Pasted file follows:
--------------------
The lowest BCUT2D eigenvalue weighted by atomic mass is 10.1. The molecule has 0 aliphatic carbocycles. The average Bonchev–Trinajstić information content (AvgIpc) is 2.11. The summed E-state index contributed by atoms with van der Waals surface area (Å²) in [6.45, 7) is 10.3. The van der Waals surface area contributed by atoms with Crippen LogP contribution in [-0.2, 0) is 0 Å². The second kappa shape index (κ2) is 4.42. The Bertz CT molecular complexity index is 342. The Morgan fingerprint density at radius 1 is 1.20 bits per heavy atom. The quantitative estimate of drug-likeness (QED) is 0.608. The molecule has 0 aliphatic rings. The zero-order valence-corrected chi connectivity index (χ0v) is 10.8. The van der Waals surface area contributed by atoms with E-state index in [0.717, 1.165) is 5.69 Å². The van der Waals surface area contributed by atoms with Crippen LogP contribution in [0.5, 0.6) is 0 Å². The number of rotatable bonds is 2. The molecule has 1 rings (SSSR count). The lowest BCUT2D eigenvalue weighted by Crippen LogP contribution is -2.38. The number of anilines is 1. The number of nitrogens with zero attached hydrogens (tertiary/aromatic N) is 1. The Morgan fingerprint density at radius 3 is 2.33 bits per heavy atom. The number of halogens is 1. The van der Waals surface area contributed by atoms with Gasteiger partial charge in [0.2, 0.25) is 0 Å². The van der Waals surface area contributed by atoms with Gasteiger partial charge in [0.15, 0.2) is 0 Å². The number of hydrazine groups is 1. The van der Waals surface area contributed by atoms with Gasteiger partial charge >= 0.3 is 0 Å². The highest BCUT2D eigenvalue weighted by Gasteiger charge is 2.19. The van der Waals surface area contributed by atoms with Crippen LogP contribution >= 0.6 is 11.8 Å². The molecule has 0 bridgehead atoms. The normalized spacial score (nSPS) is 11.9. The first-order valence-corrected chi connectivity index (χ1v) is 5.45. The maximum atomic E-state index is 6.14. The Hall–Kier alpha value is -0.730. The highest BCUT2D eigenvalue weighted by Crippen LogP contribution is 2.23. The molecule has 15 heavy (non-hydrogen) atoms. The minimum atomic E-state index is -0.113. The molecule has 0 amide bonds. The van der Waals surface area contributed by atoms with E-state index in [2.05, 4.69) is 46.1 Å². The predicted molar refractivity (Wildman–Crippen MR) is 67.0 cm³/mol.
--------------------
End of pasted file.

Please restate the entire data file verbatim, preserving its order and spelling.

The lowest BCUT2D eigenvalue weighted by atomic mass is 10.1. The molecule has 0 aliphatic carbocycles. The average Bonchev–Trinajstić information content (AvgIpc) is 2.11. The summed E-state index contributed by atoms with van der Waals surface area (Å²) in [6.45, 7) is 10.3. The van der Waals surface area contributed by atoms with Crippen LogP contribution in [-0.2, 0) is 0 Å². The second kappa shape index (κ2) is 4.42. The Bertz CT molecular complexity index is 342. The Morgan fingerprint density at radius 1 is 1.20 bits per heavy atom. The quantitative estimate of drug-likeness (QED) is 0.608. The molecule has 0 aliphatic rings. The zero-order valence-corrected chi connectivity index (χ0v) is 10.8. The van der Waals surface area contributed by atoms with E-state index in [0.717, 1.165) is 5.69 Å². The van der Waals surface area contributed by atoms with Crippen LogP contribution in [0.5, 0.6) is 0 Å². The number of rotatable bonds is 2. The molecule has 1 rings (SSSR count). The lowest BCUT2D eigenvalue weighted by Crippen LogP contribution is -2.38. The number of anilines is 1. The number of nitrogens with zero attached hydrogens (tertiary/aromatic N) is 1. The Morgan fingerprint density at radius 3 is 2.33 bits per heavy atom. The number of halogens is 1. The van der Waals surface area contributed by atoms with Gasteiger partial charge in [0.2, 0.25) is 0 Å². The van der Waals surface area contributed by atoms with Gasteiger partial charge in [0.15, 0.2) is 0 Å². The number of hydrazine groups is 1. The van der Waals surface area contributed by atoms with Gasteiger partial charge >= 0.3 is 0 Å². The highest BCUT2D eigenvalue weighted by Gasteiger charge is 2.19. The van der Waals surface area contributed by atoms with Crippen LogP contribution >= 0.6 is 11.8 Å². The molecule has 0 bridgehead atoms. The normalized spacial score (nSPS) is 11.9. The first-order valence-corrected chi connectivity index (χ1v) is 5.45. The maximum atomic E-state index is 6.14. The Hall–Kier alpha value is -0.730. The highest BCUT2D eigenvalue weighted by Crippen LogP contribution is 2.23. The molecule has 15 heavy (non-hydrogen) atoms. The minimum atomic E-state index is -0.113. The molecule has 0 amide bonds. The van der Waals surface area contributed by atoms with E-state index in [2.05, 4.69) is 46.1 Å². The predicted molar refractivity (Wildman–Crippen MR) is 67.0 cm³/mol.